Here's another ad that illustrates this:
But given Trump's campaign thus far, it's important to look at what these ads don't do.
They don't call him out for being racist, for inciting and promoting violence, or for insulting women. (Jeb Bush tried to call out Trump for insulting a disabled reporter, but it was toothless. Marco Rubio has only recently started calling out Trump's behavior.) No one is calling him out for assembling a base of voters who have a history of voting for segregationists and a tendency to support those with authoritarian philosophies.
And no one calls him out for taking advantage of people who really do have reason to be angry with what happened to them in the past couple of decades, whether through their own fault or not. As this brilliant New York Times piece shows, Trump wins the most support in areas where people are largely white with no high school diploma, where a high percentage of people live in mobile homes, where people have "old economy" jobs, and where people have a low labor participation rate.
Why haven't attack ads touched this? We know campaign ads are already inefficient, and in this election cycle, trying to break through the media noise around Trump's antics would be nearly impossible. So it would take something special to pierce through the haze.
Trump attack ads have yet to tap into the underlying fear of people who are terrified of him winning
Opponents have a lot of concrete things on which to attack Trump. But in the primary, no one has yet weaved this together into the kind of ad that paints Trump's candidacy as terrifying.
Political ads have tapped into this fear before, and it's been quite controversial. The most famous is probably Lyndon B. Johnson's 1964 ad "Daisy," which juxtaposes images of an innocent girl with an atomic explosion. It hints that voting for his opponent, Barry Goldwater, who had a hawkish position on nuclear weapons, would lead to this:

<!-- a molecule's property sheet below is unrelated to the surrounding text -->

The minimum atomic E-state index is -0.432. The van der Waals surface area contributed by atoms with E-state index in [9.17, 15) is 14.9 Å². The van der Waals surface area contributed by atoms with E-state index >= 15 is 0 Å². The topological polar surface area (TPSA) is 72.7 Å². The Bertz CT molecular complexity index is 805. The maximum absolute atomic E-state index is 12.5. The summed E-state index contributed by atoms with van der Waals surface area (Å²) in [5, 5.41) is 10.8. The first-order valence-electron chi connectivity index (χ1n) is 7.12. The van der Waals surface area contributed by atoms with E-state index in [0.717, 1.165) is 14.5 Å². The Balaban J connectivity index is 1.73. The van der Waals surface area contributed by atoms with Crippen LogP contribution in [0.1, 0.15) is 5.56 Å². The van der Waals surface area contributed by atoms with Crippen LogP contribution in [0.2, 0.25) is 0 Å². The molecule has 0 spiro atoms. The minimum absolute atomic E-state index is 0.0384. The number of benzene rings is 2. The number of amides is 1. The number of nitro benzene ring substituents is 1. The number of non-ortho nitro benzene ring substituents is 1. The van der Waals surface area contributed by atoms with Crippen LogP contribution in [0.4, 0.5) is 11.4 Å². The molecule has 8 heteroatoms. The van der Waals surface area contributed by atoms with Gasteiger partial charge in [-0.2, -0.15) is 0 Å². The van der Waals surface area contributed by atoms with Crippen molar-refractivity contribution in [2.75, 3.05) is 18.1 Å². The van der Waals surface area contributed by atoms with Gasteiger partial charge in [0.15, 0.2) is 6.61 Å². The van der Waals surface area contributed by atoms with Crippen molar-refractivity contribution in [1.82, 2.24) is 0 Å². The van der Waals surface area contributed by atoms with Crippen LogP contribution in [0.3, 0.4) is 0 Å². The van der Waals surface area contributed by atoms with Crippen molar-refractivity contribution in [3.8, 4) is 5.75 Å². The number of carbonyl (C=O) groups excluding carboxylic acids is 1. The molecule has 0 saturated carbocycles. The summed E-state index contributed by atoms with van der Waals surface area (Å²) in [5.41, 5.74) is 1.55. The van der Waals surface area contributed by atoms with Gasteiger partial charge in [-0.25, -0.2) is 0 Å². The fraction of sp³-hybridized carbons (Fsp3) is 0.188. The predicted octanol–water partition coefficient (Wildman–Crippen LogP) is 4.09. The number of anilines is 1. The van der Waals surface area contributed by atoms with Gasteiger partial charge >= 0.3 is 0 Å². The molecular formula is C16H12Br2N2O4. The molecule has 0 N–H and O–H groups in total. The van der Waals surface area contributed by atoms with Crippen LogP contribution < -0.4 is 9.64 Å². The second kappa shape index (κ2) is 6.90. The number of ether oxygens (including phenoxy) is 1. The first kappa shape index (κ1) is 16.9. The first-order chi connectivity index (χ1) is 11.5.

Right now, the attacks during the GOP primary have to walk the line between making people not support Trump and still supporting the party. They seem to be holding back. But if Trump is the Republican nominee, attacks ads from progressive groups will no longer need to win over Trump supporters. They merely have to keep enough Republicans home or scare Democrats enough to turn out.
And given Trump's campaign thus far, there is a lot of room for opponents to make a terrifying attack ad — one that depicts a Trump presidency causing a dystopian future.
Already, multiple people have compared Trump's rise with that of Adolf Hitler or Benito Mussolini. One of the most popular stories on this site was about the first New York Times story on Hitler. The story doesn't even mention Trump, but it lays out the parallels between the two.
This kind of attack ad always flirts with being crass. But these comparisons seem to tap into a concrete, underlying fear of what a demagogue can do to even a functioning democratic society. It's these breadcrumbs that the anti-Trump Republicans haven't connected for voters, at least not yet. But given the trajectory of this election season, that seems unlikely to last.